What is binge eating?

What is Binge Eating Disorder?

The National Eating Disorders Association (NEDA) says that binge eating disorder is a class of eating disorder characterized by an individual experiencing recurring episodes in which he or she consumes large amounts of food, often quite fast and until he or she is left feeling uncomfortable. During one such episode, someone suffering from binge eating disorder tends to feel out of control, and after a binge, he or she is likely to feel guilt, shame, or even distress.

Diagnostic Criteria of Binge Eating Disorder

The diagnostic criteria for binge eating disorder are as follows:

  • Recurring episodes in which someone binge eats; an episode is characterized by an individual eating an amount of food that’s larger than what most people would consume during a discrete period of time. Another hallmark of a binge eating episode is lacking a sense of control over consumption during said episode.
  • The binge eating episodes in question are associated with at least three of the following:
    • Eating until one feels uncomfortably full
    • Eating along because one is embarrassed by how much he or she is consuming
    • Eating a large amount of food even if one is not feeling physically hungry
    • Eating far quicker than one normally would
    • Feeling guilty, disgusted with oneself, and/or depressed afterwards
  • One is clearly distressed regarding his or her binge eating.
  • The said binge eating occurs on an average for at least once a week for three months.
  • The aforementioned binge eating is not performed in tandem with other “inappropriate compensatory behaviors” such as vomiting.
  • The binge eating does not occur only when one is also experiencing anorexia nervosa or bulimia nervosa.


There are various physical signs that may point to binge eating disorder. These may include:

  • Difficulty concentrating
  • Noticeable fluctuations in weight (both an increase and decrease)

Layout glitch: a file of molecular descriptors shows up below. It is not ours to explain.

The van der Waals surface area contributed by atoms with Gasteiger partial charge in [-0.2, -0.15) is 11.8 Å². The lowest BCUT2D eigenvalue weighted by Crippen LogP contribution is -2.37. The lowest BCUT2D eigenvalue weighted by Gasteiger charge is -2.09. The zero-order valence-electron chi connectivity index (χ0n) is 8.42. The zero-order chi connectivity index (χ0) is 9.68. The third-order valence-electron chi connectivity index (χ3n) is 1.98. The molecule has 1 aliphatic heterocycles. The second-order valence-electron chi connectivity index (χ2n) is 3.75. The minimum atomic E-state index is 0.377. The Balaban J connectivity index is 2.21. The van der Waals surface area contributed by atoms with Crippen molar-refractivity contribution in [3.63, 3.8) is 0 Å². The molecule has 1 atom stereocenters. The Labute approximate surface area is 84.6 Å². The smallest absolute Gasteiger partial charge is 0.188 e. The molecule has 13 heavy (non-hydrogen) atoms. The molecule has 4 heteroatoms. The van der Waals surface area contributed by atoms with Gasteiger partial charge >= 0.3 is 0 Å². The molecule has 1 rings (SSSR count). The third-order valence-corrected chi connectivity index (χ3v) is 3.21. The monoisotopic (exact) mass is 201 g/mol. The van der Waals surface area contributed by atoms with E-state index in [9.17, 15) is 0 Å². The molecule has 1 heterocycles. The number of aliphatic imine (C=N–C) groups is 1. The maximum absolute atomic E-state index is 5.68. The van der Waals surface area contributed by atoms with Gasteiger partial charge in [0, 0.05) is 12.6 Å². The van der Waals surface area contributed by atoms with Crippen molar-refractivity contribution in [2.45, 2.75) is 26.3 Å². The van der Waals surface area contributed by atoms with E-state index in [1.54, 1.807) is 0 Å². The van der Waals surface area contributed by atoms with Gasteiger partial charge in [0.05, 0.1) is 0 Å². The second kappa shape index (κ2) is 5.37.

• Stomach cramps and other gastrointestinal complaints such as acid reflux and constipation

There are also various behavioral and emotional symptoms that may occur. These could include:

  • Seeming uncomfortable eating around other people
  • Fear of eating with other or in public
  • Hoarding food in odd places
  • Stealing food
  • Frequent dieting
  • Disappearance of large amounts of food in a short period of time
  • Appearance of empty containers or wrappers that could indicate large amounts of consumption
  • Social withdrawal
  • The creation of a schedule or rituals that allow time for binge eating sessions
  • Showing excessive concern for one’s shape and body weight
  • Frequently checking for perceived flaws using mirrors
  • Feelings of low self-esteem
  • The development of food rituals, such as only eating a particular food group
  • Excessive chewing
  • Not allowing foods to touch
  • New food practices or fad diets, such as cutting out carbs, veganism, vegetarianism, and the like


Binge eating disorder also comes with a host of potential health risks, many of which the illness shares with weight stigma, clinical obesity, and weight cycling (also called yo-yo dieting). While most individuals who are deemed clinically obese do not suffer from binge eating disorder, up to two-thirds of those who are diagnosed with binge eating disorder are deemed clinically obese. Binge eating on its own may cause one’s stomach to rupture, which would create a life-threatening emergency for someone. It can also lead to Type 2 Diabetes down the line, as binge eating could increase someone’s resistance to insulin over time. Overall, individuals who struggle with binge eating disorder tend to be what would be considered an average or above-average size within the context of their age and height.

Binge eating disorder is, in fact, the most common eating disorder here in the United States. And while it is a severe illness and can escalate to become life-threatening, it is absolutely treatable. If you or a loved one is experiencing bulimia nervosa or otherwise disordered eating, we are here to help at Eating Disorder Recovery Specialists. You may contact us via phone (866-525-2766), email, or by filling out our contact form.

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